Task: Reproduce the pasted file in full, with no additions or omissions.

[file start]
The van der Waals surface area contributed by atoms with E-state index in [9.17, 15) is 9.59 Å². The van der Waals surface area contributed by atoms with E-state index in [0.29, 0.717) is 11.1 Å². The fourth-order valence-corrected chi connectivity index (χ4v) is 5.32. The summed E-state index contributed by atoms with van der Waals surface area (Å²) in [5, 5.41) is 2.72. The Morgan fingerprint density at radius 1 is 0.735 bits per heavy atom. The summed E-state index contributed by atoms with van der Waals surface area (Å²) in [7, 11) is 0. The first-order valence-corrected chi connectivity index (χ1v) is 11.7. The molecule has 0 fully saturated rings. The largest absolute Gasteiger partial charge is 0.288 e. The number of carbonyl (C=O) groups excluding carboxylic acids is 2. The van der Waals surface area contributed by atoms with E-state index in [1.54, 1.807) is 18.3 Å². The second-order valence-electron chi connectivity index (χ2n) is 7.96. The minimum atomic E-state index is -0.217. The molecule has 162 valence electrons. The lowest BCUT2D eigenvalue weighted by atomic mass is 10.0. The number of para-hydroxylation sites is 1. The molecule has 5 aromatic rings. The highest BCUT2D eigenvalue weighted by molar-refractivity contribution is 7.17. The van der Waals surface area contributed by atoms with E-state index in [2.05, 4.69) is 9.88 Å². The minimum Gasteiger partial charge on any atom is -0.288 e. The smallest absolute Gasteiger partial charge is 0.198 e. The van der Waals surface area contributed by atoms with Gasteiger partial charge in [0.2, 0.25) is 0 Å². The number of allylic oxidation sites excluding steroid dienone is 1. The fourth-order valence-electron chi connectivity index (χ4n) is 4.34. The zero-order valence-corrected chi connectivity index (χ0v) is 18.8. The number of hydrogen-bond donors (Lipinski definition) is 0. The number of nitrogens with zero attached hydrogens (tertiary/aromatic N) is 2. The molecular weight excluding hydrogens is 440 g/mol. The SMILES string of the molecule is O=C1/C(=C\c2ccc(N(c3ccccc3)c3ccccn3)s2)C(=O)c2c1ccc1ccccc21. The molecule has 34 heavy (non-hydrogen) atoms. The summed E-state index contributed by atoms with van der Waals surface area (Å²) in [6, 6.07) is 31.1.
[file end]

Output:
The van der Waals surface area contributed by atoms with E-state index in [9.17, 15) is 9.59 Å². The van der Waals surface area contributed by atoms with E-state index in [0.29, 0.717) is 11.1 Å². The fourth-order valence-corrected chi connectivity index (χ4v) is 5.32. The summed E-state index contributed by atoms with van der Waals surface area (Å²) in [5, 5.41) is 2.72. The Morgan fingerprint density at radius 1 is 0.735 bits per heavy atom. The summed E-state index contributed by atoms with van der Waals surface area (Å²) in [7, 11) is 0. The first-order valence-corrected chi connectivity index (χ1v) is 11.7. The molecule has 0 fully saturated rings. The largest absolute Gasteiger partial charge is 0.288 e. The number of carbonyl (C=O) groups excluding carboxylic acids is 2. The van der Waals surface area contributed by atoms with E-state index in [1.54, 1.807) is 18.3 Å². The second-order valence-electron chi connectivity index (χ2n) is 7.96. The minimum atomic E-state index is -0.217. The molecule has 162 valence electrons. The lowest BCUT2D eigenvalue weighted by atomic mass is 10.0. The number of para-hydroxylation sites is 1. The molecule has 5 aromatic rings. The highest BCUT2D eigenvalue weighted by molar-refractivity contribution is 7.17. The van der Waals surface area contributed by atoms with E-state index in [2.05, 4.69) is 9.88 Å². The minimum Gasteiger partial charge on any atom is -0.288 e. The smallest absolute Gasteiger partial charge is 0.198 e. The van der Waals surface area contributed by atoms with Gasteiger partial charge in [0.2, 0.25) is 0 Å². The number of allylic oxidation sites excluding steroid dienone is 1. The fourth-order valence-electron chi connectivity index (χ4n) is 4.34. The zero-order valence-corrected chi connectivity index (χ0v) is 18.8. The number of hydrogen-bond donors (Lipinski definition) is 0. The number of nitrogens with zero attached hydrogens (tertiary/aromatic N) is 2. The molecular weight excluding hydrogens is 440 g/mol. The SMILES string of the molecule is O=C1/C(=C\c2ccc(N(c3ccccc3)c3ccccn3)s2)C(=O)c2c1ccc1ccccc21. The molecule has 34 heavy (non-hydrogen) atoms. The summed E-state index contributed by atoms with van der Waals surface area (Å²) in [6, 6.07) is 31.1.